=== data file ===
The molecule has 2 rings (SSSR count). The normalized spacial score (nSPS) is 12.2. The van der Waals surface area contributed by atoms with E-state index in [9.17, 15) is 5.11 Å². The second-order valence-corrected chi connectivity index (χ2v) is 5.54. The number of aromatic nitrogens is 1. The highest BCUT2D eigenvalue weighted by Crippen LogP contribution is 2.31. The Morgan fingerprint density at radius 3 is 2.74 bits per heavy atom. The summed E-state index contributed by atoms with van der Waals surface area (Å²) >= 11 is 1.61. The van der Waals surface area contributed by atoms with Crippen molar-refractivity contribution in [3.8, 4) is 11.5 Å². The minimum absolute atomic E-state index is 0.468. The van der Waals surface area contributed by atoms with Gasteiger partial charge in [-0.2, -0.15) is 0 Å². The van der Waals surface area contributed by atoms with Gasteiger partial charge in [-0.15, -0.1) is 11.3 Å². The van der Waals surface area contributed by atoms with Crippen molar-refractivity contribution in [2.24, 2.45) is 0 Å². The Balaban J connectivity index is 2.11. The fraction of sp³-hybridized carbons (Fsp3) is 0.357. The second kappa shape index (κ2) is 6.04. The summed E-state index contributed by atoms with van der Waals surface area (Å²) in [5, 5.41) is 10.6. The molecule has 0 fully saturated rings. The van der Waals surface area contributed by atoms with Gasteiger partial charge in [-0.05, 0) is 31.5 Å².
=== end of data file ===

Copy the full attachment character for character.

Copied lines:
The molecule has 2 rings (SSSR count). The normalized spacial score (nSPS) is 12.2. The van der Waals surface area contributed by atoms with E-state index in [9.17, 15) is 5.11 Å². The second-order valence-corrected chi connectivity index (χ2v) is 5.54. The number of aromatic nitrogens is 1. The highest BCUT2D eigenvalue weighted by Crippen LogP contribution is 2.31. The Morgan fingerprint density at radius 3 is 2.74 bits per heavy atom. The summed E-state index contributed by atoms with van der Waals surface area (Å²) >= 11 is 1.61. The van der Waals surface area contributed by atoms with Crippen molar-refractivity contribution in [3.8, 4) is 11.5 Å². The minimum absolute atomic E-state index is 0.468. The van der Waals surface area contributed by atoms with Gasteiger partial charge in [-0.2, -0.15) is 0 Å². The van der Waals surface area contributed by atoms with Gasteiger partial charge in [-0.15, -0.1) is 11.3 Å². The van der Waals surface area contributed by atoms with Crippen molar-refractivity contribution in [2.24, 2.45) is 0 Å². The Balaban J connectivity index is 2.11. The fraction of sp³-hybridized carbons (Fsp3) is 0.357. The second kappa shape index (κ2) is 6.04. The summed E-state index contributed by atoms with van der Waals surface area (Å²) in [5, 5.41) is 10.6. The molecule has 0 fully saturated rings. The van der Waals surface area contributed by atoms with Gasteiger partial charge in [-0.05, 0) is 31.5 Å².